Despite uncertainty caused by the EU Referendum, demand for office space in central London was well above the long-term average in the third quarter, reports Knight Frank.
In its Q3 figures, KF said that between June and September active office searches in Central London exceeded 9.5m sq ft, significantly ahead of the long term quarterly average of 7.9m sq ft.
Demand across Central London is being driven by the tech sector, with Spotify, Expedia and Deliveroo all actively seeking office space.
Take-up in Central London in the third quarter totalled 2.7m sq ft, a 15% increase on the previous three month period. This figure was buoyed by Apple’s prelet at Battersea Power Station, acquiring a new 500,000 sq ft London headquarters, with Knight Frank advising the landlord. Apple’s deal is the biggest pre-let to kick-start the development of an entire new district in Central London since the 1980s. It is second only to Credit Suisse’s pre-let at 1 Cabot Square, which initiated the development of Canary Wharf.
Other notable transactions in the third quarter included US bank Wells Fargo acquiring 225,000 sq ft at 33 King William Street (a deal in which Knight Frank acted for the vendor), and WeWork letting 65,000 sq ft at Aldwych House.
James Roberts, chief economist at Knight Frank, said: “Over the past five years London has been reweighting its economy away from finance and towards technology and innovation, which will pay dividends as we move towards Brexit. Given the big tech names currently looking for office space in London, and the huge deal last month from Apple, it is apparent that Brexit has had little more than a road bump effect on the capital’s burgeoning technology sector.”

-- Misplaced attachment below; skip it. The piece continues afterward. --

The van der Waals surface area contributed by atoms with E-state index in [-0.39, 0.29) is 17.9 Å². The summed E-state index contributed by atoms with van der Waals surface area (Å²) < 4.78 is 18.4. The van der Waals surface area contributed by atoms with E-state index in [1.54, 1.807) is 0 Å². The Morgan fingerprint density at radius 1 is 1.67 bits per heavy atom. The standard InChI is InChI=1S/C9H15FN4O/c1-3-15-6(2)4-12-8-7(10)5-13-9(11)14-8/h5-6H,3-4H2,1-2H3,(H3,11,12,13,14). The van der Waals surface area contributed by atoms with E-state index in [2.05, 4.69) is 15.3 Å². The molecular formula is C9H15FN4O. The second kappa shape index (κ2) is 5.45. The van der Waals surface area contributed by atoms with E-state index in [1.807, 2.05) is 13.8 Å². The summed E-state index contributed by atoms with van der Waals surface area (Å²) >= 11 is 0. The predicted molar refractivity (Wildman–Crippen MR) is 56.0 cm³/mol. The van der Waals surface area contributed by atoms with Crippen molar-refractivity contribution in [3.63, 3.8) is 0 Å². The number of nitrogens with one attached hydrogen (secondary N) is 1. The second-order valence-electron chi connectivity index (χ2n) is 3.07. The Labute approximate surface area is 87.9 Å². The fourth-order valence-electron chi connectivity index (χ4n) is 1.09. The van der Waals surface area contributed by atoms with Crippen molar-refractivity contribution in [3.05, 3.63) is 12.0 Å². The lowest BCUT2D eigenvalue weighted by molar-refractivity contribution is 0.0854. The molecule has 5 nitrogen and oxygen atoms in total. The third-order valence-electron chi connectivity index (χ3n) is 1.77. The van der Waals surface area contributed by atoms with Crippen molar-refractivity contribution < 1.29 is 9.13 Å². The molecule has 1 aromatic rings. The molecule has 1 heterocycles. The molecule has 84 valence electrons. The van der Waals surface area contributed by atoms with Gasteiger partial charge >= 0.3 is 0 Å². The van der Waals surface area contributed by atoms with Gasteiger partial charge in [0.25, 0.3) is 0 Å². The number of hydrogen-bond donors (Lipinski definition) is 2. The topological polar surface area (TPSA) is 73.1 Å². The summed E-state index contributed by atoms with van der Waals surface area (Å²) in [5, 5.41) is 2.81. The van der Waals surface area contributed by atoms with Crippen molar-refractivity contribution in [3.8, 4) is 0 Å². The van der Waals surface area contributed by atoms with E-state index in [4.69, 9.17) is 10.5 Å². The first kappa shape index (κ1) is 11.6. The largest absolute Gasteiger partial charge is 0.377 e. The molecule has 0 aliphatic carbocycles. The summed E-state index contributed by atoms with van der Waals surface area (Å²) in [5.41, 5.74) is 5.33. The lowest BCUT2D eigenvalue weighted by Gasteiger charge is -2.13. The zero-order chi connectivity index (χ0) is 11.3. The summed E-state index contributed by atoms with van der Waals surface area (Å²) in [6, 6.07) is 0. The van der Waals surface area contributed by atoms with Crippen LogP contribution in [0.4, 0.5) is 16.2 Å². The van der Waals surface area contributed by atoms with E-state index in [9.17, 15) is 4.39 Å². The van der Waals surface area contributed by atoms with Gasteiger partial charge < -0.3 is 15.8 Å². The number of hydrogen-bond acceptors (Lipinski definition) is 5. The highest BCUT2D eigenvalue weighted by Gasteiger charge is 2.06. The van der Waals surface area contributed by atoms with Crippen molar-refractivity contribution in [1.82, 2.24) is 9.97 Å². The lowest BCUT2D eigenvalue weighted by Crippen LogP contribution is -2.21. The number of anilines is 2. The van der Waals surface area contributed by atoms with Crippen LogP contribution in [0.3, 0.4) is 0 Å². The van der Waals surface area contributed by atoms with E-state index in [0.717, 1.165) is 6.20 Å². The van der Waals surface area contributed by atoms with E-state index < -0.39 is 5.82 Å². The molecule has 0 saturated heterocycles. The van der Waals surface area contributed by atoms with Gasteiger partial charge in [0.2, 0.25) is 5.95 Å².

Office availability remains at a low level across Central London with a total of 15.2m sq ft available to let in the third quarter, versus a long term quarterly average of 16.1n sq ft. The supply demand dynamics across the Capital mean City prime rents remain stable at £70 per sq ft in the City market. However, in the Mayfair and St James’s district, with its large hedge fund and private equity community, prime rents edged down to £110. q ft.
Investment in Central London in the third quarter totalled £2.29bn, a third down on the same period in 2015.
Stephen Clifton, Head of Central London at Knight Frank, said: “In the investment market we have seen more interest from Ultra High Net Worth individuals than ever, particularly from Asia. This is partly due to currency but partly because they remain strong believers in London as a global capital city.
“Transaction volumes have declined but this is partly due to lack of available stock as owners are reluctant to sell while the Brexit uncertainty persists.”
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